About Central Italy
Lazio, Umbria, Marche, Abruzzo
Nabbing the spotlight in the same room with a charismatic, handsome and beloved older sibling is difficult to do. The magnetic attraction of Rome often overshadows the tempered personalities of the regions surrounding it—particularly the rest of Lazio, the region it so noncommittally calls home.
Quiet on the outside, Umbria, Marche and Abruzzo are subtlely rebellious on the inside. These three emerging regions—and Lazio itself—are poised to become a new center of gravity for Italian wine. With a treasure trove of exciting native varieties, diverse territorial expressions and hard-working producers, central Italy may write this nation’s next enological chapter.
The expectation in Abruzzo is already palpable. Stubbornly rocky and rustic, the region extends from mare to monti, offering many areas of grape-growing potential in between. Montepulciano d’Abruzzo is a velvety rich red, and a rosé called Cerasuolo is made from the same grape. The region’s whites have attracted world attention thanks to their favorable pricing.
The Marche includes a curious promontory of land that juts into the sea: Mount Conero is home to a robust Montepulciano-based wine called Rosso Conero. One of the prized wines of the region, straw-colored Verdicchio dei Castelli di Jesi,pairs well with crustaceans and fish.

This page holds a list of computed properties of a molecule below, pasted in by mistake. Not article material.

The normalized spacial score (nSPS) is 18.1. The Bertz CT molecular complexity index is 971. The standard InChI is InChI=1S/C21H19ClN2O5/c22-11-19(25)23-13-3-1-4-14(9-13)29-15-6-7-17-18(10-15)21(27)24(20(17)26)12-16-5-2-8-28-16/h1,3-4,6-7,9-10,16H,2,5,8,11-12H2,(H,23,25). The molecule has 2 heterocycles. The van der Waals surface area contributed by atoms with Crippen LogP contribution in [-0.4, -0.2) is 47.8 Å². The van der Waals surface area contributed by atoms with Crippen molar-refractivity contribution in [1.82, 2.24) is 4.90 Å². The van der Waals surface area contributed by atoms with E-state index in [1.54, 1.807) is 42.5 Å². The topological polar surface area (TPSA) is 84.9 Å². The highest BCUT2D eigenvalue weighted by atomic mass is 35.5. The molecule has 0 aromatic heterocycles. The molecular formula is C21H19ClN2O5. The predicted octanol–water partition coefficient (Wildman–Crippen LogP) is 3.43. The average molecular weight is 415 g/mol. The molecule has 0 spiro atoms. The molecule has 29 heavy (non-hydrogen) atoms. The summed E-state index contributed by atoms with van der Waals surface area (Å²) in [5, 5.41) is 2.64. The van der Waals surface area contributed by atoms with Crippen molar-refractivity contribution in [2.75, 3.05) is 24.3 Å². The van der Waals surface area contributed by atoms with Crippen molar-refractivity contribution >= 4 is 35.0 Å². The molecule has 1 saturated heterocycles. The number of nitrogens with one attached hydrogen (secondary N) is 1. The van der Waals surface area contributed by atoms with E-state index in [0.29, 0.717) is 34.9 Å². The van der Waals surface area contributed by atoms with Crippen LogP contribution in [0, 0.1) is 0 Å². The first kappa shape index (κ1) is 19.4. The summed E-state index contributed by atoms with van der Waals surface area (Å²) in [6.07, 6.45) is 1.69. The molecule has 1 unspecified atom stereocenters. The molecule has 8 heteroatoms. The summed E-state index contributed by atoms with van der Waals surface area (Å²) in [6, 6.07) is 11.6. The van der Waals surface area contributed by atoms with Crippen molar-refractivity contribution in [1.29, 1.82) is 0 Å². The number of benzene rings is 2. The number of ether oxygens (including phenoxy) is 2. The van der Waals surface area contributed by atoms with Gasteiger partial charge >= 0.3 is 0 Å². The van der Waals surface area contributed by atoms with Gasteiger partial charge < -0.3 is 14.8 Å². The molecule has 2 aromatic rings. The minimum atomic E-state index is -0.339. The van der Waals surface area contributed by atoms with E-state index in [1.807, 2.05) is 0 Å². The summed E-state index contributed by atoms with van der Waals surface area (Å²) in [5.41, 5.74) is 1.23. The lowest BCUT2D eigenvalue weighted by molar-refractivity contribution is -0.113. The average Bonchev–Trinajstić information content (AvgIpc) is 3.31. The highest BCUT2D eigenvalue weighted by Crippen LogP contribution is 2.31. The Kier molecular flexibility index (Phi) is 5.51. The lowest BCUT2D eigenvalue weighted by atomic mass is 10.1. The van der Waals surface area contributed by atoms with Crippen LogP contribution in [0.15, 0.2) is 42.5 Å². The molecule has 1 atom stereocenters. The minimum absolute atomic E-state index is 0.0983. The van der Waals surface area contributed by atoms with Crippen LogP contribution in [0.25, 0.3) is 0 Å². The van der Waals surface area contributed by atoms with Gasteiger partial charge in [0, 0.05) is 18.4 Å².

Umbria is another exciting winemaking nucleus. With traditions handed down by the Etruscans, the “green heart of Italy” offers fresh Orvieto whites and rare botrytis dessert wines. The hilltop hamlet of Montefalco produces a structured red with a unique grape possibly imported by Franciscan friars. Lazio is creating buzz thanks to its storied Frascati whites and up-and-coming Cesanese del Piglio reds.
Montepulciano wine from Abruzzo revived Hannibal’s army after its epic trek across the Alps in 218 B.C.
COMMON GRAPE VARIETIES
Grechetto: One of the principal components of Orvieto white wine and Muffa Nobile dessert wine, Grechetto shows wonderful results in Umbria’s tufa and volcanic soils.
Pecorino: An up-and-coming white grape from Abruzzo, Pecorino makes “grape of sheep,” underlines the tight bond between farmers and herders.
Verdicchio: Tightly linked to the Marche, Verdicchio is recognized by its verdant aromas of dried sage, citrus and cut grass. It leads the pack of easy-drinking Italian whites so popular abroad.
Cesanese: A little red grape with big plans, Cesanese carries a huge weight as the indigenous variety that promises to shine the spotlight on Lazio’s untapped potential.
Montepulciano: Not to be confused with the Tuscan town of the located down Italy’s Adriatic flank and is the base of velvety Montepulciano d’Abruzzo reds, among others.
Sagrantino: Once used for sweet sacramental wines, Sagrantino is a uniquely tannic grape found only in Montefalco, Umbria.